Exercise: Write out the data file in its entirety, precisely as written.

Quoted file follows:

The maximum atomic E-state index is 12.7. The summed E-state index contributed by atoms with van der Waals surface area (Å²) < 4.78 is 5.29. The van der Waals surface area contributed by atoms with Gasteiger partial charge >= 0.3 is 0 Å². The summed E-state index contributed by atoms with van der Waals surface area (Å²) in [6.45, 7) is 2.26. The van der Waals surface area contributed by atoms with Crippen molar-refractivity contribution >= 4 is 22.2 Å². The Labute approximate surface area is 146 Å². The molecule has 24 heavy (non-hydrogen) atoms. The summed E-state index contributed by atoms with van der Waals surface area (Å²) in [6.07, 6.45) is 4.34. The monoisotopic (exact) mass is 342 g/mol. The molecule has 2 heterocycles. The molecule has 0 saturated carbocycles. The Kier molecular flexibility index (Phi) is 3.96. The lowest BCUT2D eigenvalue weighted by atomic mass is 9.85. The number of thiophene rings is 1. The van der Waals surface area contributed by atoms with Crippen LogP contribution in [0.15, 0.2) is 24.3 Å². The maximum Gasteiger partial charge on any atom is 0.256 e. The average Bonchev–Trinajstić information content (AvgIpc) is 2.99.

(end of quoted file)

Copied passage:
The maximum atomic E-state index is 12.7. The summed E-state index contributed by atoms with van der Waals surface area (Å²) < 4.78 is 5.29. The van der Waals surface area contributed by atoms with Gasteiger partial charge >= 0.3 is 0 Å². The summed E-state index contributed by atoms with van der Waals surface area (Å²) in [6.45, 7) is 2.26. The van der Waals surface area contributed by atoms with Crippen molar-refractivity contribution >= 4 is 22.2 Å². The Labute approximate surface area is 146 Å². The molecule has 24 heavy (non-hydrogen) atoms. The summed E-state index contributed by atoms with van der Waals surface area (Å²) in [6.07, 6.45) is 4.34. The monoisotopic (exact) mass is 342 g/mol. The molecule has 2 heterocycles. The molecule has 0 saturated carbocycles. The Kier molecular flexibility index (Phi) is 3.96. The lowest BCUT2D eigenvalue weighted by atomic mass is 9.85. The number of thiophene rings is 1. The van der Waals surface area contributed by atoms with Crippen LogP contribution in [0.15, 0.2) is 24.3 Å². The maximum Gasteiger partial charge on any atom is 0.256 e. The average Bonchev–Trinajstić information content (AvgIpc) is 2.99.